Many years ago, when I was a reporter in a small town, it was rumored a large corporation was buying a mill that had recently closed and laid off everyone. Hundreds. It was the only employer in town, and about three generations of residents had worked there over the years.

Being the inexperienced hotshot I was at the time, I picked up the phone and called the rumored company. Got the person in charge and said: “I heard a rumor you were buying the mill.”

There was a pause, followed by the firm response: “We don’t answer to rumors.” Another pause. “Do you have any other questions?”

“Um, well, so, are you?” Yeah, I bombed that one and it was over.

Ever since then, I never started my interviews with, “I heard a rumor.”

The point I’m making, aside from the obvious, is if I hadn’t made that mistake and have it brought to my attention, I probably wouldn’t have learned from it.

While that form of communication is verbal, our verbal communications should help us with our written communications. In fact, our written communications are edited versions of our conversations.

As I’ve worked with various individuals and organizations over the years, I also had to learn that culture, environment, location, gender, and many other things all shape how we communicate. Global corporations have to learn to communicate widely to appeal to their employees and customers across the world. What is crafted in the United States cannot be shared with say, China, in the same form. Different cultures, different communications styles.

Understanding people takes empathy, which needs to be trained. Sometimes that comes from personal experience.

Can you train technology to have feelings? Can you train it to distinguish individuals? Can you train it to understand human behavior?

Using AI for communications

Emotional intelligence is something that is highlighted in learning to communicate with individuals. We can read about it and study it, but to understand it, we have to delve into human behavior. Sometimes that is based on experience, either our own or from people close to us.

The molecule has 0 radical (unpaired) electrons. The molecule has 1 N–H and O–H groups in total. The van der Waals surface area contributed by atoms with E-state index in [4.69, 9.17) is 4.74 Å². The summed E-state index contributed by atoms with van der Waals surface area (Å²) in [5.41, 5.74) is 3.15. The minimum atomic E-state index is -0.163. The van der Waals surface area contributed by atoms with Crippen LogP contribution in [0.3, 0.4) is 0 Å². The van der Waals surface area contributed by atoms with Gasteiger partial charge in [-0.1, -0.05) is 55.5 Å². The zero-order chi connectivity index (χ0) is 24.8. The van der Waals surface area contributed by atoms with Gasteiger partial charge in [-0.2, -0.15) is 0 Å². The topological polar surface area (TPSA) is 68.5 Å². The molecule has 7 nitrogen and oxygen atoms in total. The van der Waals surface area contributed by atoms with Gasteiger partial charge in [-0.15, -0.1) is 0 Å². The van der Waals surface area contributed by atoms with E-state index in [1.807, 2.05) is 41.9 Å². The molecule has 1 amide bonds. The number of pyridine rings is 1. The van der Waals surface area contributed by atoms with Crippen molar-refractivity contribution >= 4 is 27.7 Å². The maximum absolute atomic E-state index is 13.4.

When you have to communicate with individuals in verbal form, that takes a lot of preparation and care. But when it needs to be done in written form, even more care is needed because it is hard to read emotion in an email, for example.

Now, you can ask ChatGPT to formulate a firm, professional email to help you communicate intentions. But remember, it is basing its response on general information. Would the same communication appeal to a person who likes messages short and to the point? What if the person wants the numbers, facts and data, rather than the emotion? What if the person is in another country? Of a different generation and age bracket? Is the person sensitive?

Our writing stems from a background of understanding. We should be able to take the intention of the message and shape it in a way that fits the person and circumstance. What one finds helpful, another could find offensive because of the tone or language.

AI is incapable of understanding human emotion and behavior.

Professional writers, on the other hand, have learned the art of appealing on an emotional level to specific audiences and people. After gathering our intel, we have to step back and ask ourselves: “Is this the best way to communicate this message?” Our skills (and mistakes) have taught us to recognize flaws in our message.

And frankly, the best writers, the best communicators, the best storytellers, are the ones who have erred and have experienced life.

“In order to write about life first you must live it.” — Ernest Hemingway

Writers can appeal to humans on an emotional level to persuade. While AI might have its use, ultimately, professional writers understand the backgrounds and makeup of people, putting us in the best place to communicate effectively.